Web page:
If you read that last sentence, you will see that Haskell hits upon something true. Like other great films such as Mildred Pierce, Blonde Venus, and Dangerous Beauty, Earrings has the distinction of having a strong, layered female lead, something which most audiences ignore, possibly due to the uncomfortable stereotyping (by mostly men) of "chick flick" when "women's film" is more accurate. As for modern female audiences, they are just more interested in the cliché-ridden romcom than a film which is foreign and half-a-century old. So, that leaves us film critics to study and embrace these films as normal people continue to walk around unaware of the treasures these films possess. C'est la vie!
Criterion continues to give the red-carpet treatment to these oft-overlooked gems when most studios would just slap a theatrical trailer on the disc and call it a day. First, let's get tech specs out of the way: like all of their releases, Criterion provides info on the transfer and, in this case, it's found in the companion booklet. Presented in its original, 1.33:1 full frame picture, the results are not as stunning as I was hoping for. The blacks and whites are equally saturated, and, yes, dirt and debris are kept to a minimum. However, the MTI Digital Restoration System wasn't able to wipe every single digital nook and cranny -- and understandably so in light of the film's age. Scratches are visible on occasion, and one instance even has a glaring vertical line; it's still a rock-solid job, no doubt the best the film will ever look. Sonically, Criterion offers a remastered and restored monaural score which is near-pristine, giving full respect to the soaring, romantic score by Oscar Straus & Georges Van Parys. The French track has been given new English subtitle translations as well. Despite few hiccups, but Criterion still impresses beyond belief...especially when it comes to bonus materials.
The companion booklet is a good place to start when it comes to the extras. After chapter info and cast/crew credits, we then come to Molly Haskell's essay, which is exceptionally well-written and bursting with information. Among other things, she talks about the adaptation, the director, as well as certain scenes from the film, both from aesthetic and visual standpoints. Next up is an excerpt ("Dressing Madame de...") from the 1962 book Max Ophuls, in which the director's longtime costume designer Georges Annenkov discusses Ophuls' approach to the project when it came to story and fashion -- -a truly fascinating piece. Finally, we have the original 1951 novel by Louise de Vilmorin, which is more like a short story. The adaptation is faithful to a point, although the author herself would shockingly denounce Ophuls' treatment; to her, the story was not about love but "boastful pride," as she states in a provided in a provided interview on the disc itself.
Also included on the disc is an introduction by Paul Thomas Anderson. This guy is one of my favorite filmmakers, and his discussion (which resembles a scene-specific commentary) makes for a fine listen. The commentary by Ophuls' scholars Susan White and Gaylyn Studlar is for true cinephiles only, with many details provided on the man behind the camera. There are some additional interviews with those who worked with Ophuls on the film: assistant director Alain Jessua, production designer Marc Frederix, and Annette Wademant. If all that isn't enough, we also have a "visual analysis" of the movie by film scholar Tag Gallagher; he focuses much on Ophuls' use of montage and exhibition of passion in many frames, giving us a greater picture of the filmmaker's approach to cinematic storytelling. Probably the only way Criterion could have topped itself was to garner a commentary and/or interview with the film's star...who's now 91 years old and still working! Alas, we still have plenty of food for thought to digest here.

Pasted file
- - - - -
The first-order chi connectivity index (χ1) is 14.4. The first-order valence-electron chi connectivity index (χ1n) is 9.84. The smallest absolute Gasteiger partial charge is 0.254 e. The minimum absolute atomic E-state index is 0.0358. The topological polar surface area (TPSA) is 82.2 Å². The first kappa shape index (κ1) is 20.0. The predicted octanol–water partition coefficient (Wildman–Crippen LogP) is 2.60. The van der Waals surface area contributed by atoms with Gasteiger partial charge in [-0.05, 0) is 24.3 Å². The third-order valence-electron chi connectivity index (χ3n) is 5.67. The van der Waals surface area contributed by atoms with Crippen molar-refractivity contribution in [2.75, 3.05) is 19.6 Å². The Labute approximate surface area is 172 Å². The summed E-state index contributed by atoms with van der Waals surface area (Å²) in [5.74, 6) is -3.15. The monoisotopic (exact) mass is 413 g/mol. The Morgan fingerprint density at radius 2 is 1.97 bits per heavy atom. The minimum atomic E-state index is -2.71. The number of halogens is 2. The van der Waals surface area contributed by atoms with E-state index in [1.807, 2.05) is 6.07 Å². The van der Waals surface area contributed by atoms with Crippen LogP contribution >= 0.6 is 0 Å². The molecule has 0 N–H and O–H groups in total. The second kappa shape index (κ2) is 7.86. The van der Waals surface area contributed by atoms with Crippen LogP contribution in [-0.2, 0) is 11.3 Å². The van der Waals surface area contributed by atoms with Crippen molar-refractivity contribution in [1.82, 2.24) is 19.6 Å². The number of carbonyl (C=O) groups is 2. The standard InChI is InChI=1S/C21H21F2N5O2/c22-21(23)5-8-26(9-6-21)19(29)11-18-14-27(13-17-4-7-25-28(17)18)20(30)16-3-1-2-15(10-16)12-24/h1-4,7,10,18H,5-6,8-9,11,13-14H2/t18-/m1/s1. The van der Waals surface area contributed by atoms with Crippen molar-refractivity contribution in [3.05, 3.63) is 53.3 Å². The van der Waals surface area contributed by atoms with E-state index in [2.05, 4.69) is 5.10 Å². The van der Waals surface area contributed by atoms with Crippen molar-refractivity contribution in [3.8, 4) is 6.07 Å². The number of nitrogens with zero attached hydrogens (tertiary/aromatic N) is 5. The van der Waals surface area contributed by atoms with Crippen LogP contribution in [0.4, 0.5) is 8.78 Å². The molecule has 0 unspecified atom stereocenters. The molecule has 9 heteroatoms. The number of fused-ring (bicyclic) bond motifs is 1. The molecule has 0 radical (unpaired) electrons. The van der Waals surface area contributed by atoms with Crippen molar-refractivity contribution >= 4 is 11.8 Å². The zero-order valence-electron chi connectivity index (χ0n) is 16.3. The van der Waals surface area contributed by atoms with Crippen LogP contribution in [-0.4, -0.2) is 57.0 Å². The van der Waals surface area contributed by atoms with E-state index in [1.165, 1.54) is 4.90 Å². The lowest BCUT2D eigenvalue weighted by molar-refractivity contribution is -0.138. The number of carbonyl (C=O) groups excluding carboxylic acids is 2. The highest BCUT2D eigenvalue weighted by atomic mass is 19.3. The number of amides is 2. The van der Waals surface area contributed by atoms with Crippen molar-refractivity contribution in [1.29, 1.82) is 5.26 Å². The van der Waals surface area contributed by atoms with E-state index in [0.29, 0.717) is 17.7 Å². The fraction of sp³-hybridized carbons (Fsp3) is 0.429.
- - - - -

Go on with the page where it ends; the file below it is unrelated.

Since this film is worth more than any pair of diamond earrings, the defense rests.
Sadly, The Earrings of Madame de... didn't receive an Oscar for Best Foreign Film because the category didn't exist at the time. Instead, the Academy offered a nod to Annenkov...a bad idea, considering he was going up against Edith Head (the winner) for Sabrina. (Ironically enough, a nod was also given to Ophuls himself for the art direction-set direction in Le Plaisir). Like any film by Lindsay Anderson, the mastery of Ophuls is much too arty for Hollywood tastes -- a real pity, considering the power of film itself is rarely exploited to its full potential. Earrings is one of those rare examples, and it's highly recommended by the court.
Are you kidding? Not guilty all the way.
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Scales of Justice
* Top 100 Films: #98
* Full Frame
* Dolby Digital 1.0 Mono (French)
Running Time: 100 Minutes
Release Year: 1953
MPAA Rating: Not Rated
* Audio Commentary
* Companion Booklet
* Interviews with Ophuls' Collaborators
* Interview with Author Louise de Vilmorin
* Introduction by Paul Thomas Anderson
* Introduction by Paul Thomas Anderson